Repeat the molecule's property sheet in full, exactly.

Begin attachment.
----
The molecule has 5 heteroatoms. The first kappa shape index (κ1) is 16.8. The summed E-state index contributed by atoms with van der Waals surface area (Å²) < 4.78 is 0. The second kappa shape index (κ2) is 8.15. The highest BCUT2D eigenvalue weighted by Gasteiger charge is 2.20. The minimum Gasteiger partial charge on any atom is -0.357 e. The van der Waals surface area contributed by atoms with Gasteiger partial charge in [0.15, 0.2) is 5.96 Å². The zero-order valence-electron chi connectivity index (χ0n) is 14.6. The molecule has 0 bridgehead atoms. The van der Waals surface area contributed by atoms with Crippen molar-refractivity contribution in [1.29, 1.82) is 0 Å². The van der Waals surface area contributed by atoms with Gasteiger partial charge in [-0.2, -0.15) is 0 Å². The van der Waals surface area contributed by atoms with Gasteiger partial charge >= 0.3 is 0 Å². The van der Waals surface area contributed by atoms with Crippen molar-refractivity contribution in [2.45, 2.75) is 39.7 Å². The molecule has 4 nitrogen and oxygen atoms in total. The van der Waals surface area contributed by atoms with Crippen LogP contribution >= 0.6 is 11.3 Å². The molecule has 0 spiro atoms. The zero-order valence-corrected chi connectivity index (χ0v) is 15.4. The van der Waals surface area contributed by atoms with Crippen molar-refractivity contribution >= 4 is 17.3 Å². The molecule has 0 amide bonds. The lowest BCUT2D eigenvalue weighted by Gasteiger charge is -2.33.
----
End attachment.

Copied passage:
The molecule has 5 heteroatoms. The first kappa shape index (κ1) is 16.8. The summed E-state index contributed by atoms with van der Waals surface area (Å²) < 4.78 is 0. The second kappa shape index (κ2) is 8.15. The highest BCUT2D eigenvalue weighted by Gasteiger charge is 2.20. The minimum Gasteiger partial charge on any atom is -0.357 e. The van der Waals surface area contributed by atoms with Gasteiger partial charge in [0.15, 0.2) is 5.96 Å². The zero-order valence-electron chi connectivity index (χ0n) is 14.6. The molecule has 0 bridgehead atoms. The van der Waals surface area contributed by atoms with Crippen molar-refractivity contribution in [1.29, 1.82) is 0 Å². The van der Waals surface area contributed by atoms with Gasteiger partial charge in [-0.2, -0.15) is 0 Å². The van der Waals surface area contributed by atoms with Gasteiger partial charge >= 0.3 is 0 Å². The van der Waals surface area contributed by atoms with Crippen molar-refractivity contribution in [2.45, 2.75) is 39.7 Å². The molecule has 4 nitrogen and oxygen atoms in total. The van der Waals surface area contributed by atoms with Crippen LogP contribution >= 0.6 is 11.3 Å². The molecule has 0 spiro atoms. The zero-order valence-corrected chi connectivity index (χ0v) is 15.4. The van der Waals surface area contributed by atoms with Crippen molar-refractivity contribution >= 4 is 17.3 Å². The molecule has 0 amide bonds. The lowest BCUT2D eigenvalue weighted by Gasteiger charge is -2.33.